Aggressive Investors Push Net-Lease Cap Rates to Record Lows

By Randy Blankstein, President, The Boulder Group: Cap rates in the first quarter of 2015 for the single-tenant, net-lease retail sector reached a new historic low.
Randy_Blankstein_480x270

Cap rates in the first quarter of 2015 for the single-tenant, net-lease retail sector reached a new historic low of 6.40 percent. After holding steady for three straight quarters, cap rates for net lease retail properties declined by 10 basis points. During this period, cap rates for the net lease industrial sector compressed by 33 basis points to 7.70 percent, while net lease office cap rates rose slightly to 7.35 percent. Retail assets continue to command the lowest cap rates in the net lease sector due to private and 1031 investor’s demand for this asset class. Private and 1031 investors prefer retail over office and industrial due to their familiarity with the tenants, typical long initial lease terms, passive triple net lease structures and lower price points. Industrial assets have gained favor among investors recently as illustrated by the 33 basis point cap rate decline in the first quarter. Investors have a renewed faith in the industrial segment as the industrial market continues to show positive absorption, escalating rental rates and an increase in construction nationwide.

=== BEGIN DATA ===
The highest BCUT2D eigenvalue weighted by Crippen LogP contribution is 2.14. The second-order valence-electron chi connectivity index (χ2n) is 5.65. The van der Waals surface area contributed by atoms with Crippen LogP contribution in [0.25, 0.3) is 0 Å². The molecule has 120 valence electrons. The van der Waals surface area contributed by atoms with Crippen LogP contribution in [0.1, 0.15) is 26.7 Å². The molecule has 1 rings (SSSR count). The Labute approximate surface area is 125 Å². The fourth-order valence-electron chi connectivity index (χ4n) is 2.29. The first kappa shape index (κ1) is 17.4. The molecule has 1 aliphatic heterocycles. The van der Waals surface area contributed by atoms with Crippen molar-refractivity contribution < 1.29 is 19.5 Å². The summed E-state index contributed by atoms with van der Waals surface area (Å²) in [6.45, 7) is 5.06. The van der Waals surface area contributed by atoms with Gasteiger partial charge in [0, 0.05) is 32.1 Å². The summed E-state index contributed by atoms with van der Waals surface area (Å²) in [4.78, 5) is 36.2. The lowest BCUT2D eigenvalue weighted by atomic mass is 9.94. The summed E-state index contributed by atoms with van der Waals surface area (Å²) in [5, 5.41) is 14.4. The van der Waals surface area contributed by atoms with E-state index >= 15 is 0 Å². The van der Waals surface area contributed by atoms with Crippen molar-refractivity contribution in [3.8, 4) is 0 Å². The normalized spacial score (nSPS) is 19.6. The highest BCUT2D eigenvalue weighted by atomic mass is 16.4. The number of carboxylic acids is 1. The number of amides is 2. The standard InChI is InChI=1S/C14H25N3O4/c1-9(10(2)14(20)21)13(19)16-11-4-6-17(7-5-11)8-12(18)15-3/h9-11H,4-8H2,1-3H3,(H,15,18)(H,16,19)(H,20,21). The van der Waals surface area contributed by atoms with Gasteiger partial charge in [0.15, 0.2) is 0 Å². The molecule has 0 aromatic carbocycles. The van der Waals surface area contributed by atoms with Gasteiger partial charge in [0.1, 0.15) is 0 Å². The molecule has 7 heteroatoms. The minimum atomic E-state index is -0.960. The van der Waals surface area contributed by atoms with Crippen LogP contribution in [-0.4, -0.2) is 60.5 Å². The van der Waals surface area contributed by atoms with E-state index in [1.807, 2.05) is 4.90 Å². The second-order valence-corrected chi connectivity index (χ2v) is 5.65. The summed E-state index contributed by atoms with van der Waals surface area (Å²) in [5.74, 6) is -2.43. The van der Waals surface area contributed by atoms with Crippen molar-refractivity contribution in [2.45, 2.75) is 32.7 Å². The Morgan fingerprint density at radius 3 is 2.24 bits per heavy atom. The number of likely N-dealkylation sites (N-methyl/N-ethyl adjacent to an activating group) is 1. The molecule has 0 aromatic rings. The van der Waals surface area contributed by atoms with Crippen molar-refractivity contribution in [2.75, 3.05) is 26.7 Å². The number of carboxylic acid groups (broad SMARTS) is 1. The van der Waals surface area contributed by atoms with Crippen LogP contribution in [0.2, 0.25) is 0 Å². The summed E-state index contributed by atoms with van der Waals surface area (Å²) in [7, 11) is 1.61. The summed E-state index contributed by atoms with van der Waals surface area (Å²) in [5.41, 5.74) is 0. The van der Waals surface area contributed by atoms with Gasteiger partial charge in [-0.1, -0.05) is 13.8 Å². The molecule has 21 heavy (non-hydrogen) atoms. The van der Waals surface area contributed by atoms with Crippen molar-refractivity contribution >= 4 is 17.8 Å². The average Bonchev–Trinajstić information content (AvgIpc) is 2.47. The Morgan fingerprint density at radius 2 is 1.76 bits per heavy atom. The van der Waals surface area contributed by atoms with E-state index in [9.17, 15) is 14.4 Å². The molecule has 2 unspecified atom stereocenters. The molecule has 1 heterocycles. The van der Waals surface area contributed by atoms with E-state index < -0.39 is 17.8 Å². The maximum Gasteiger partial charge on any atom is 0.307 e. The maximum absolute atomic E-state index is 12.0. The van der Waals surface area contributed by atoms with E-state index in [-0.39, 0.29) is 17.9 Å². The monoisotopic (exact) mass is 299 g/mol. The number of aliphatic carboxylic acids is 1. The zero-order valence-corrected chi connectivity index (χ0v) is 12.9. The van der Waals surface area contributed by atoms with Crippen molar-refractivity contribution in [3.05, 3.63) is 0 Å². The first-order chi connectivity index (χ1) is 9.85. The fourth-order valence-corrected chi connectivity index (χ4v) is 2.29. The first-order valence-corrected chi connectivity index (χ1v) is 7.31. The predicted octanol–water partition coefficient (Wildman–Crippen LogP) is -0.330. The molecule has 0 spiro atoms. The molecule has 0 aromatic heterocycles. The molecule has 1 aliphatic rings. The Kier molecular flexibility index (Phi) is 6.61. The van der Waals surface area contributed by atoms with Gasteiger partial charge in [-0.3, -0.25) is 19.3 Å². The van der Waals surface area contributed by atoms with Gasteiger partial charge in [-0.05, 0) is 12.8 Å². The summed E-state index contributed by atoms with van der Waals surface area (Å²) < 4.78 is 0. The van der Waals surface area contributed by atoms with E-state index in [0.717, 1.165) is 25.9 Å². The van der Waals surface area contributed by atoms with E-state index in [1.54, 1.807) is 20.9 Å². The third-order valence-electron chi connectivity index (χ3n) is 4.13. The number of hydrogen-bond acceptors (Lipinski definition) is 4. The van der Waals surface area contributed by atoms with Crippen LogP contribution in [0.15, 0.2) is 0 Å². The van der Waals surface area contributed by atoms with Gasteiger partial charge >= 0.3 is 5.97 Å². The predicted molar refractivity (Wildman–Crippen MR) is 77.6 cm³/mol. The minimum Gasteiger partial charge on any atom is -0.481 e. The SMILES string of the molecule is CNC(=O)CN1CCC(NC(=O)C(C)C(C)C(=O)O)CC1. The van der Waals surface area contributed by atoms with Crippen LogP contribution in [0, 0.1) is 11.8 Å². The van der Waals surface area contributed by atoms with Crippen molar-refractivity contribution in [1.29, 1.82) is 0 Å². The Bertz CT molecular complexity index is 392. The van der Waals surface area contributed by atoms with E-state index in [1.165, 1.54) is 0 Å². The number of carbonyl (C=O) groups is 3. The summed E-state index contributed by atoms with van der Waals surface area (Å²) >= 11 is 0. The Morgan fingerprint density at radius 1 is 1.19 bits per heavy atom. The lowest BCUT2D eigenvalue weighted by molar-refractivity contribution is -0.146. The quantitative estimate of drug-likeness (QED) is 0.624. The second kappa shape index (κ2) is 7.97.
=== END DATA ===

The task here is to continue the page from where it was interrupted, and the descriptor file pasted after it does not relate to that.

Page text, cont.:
Retail assets remain at the forefront of investor demand in the net-lease sector. The 1031 exchange investor will continue to dominate the net-lease market as he or she can pay a premium over institutions due to their tax consequences and lower personal return thresholds. Additionally, as apartment owners take advantage of record pricing in the multi-family sector, new net lease investors have emerged. Retirees looking to leave the management intensive nature of multi-family have become increasingly more active in the net-lease sector due to the passive nature of these investments. The increasing pool of capital from first-time net lease investors has created strong competition amongst buyers for net-lease assets leading to the decrease in cap rates seen in the retail and industrial sectors.

As limited opportunities exist for long-term leased properties to investment grade tenants when compared to the investor demand, these assets are commanding the highest prices. Recently constructed Walgreens, CVS and Family Dollar properties experienced cap rate compression of 25, 12 and 25 basis points respectively in the first quarter.
The net-lease market should remain active throughout 2015 as equity continues to enter the CRE sector. Investors will be carefully monitoring the capital markets for potential rises in interest rates and subsequent softening in asset pricing. Sellers will continue to aggressively price assets in attempt to achieve favorable cap rates in sale transactions; however the expectation is that cap rates should remain relatively stable in the upcoming quarters.

Randy Blankstein is President of net lease advisory firm The Boulder Group. http://bouldergroup.com/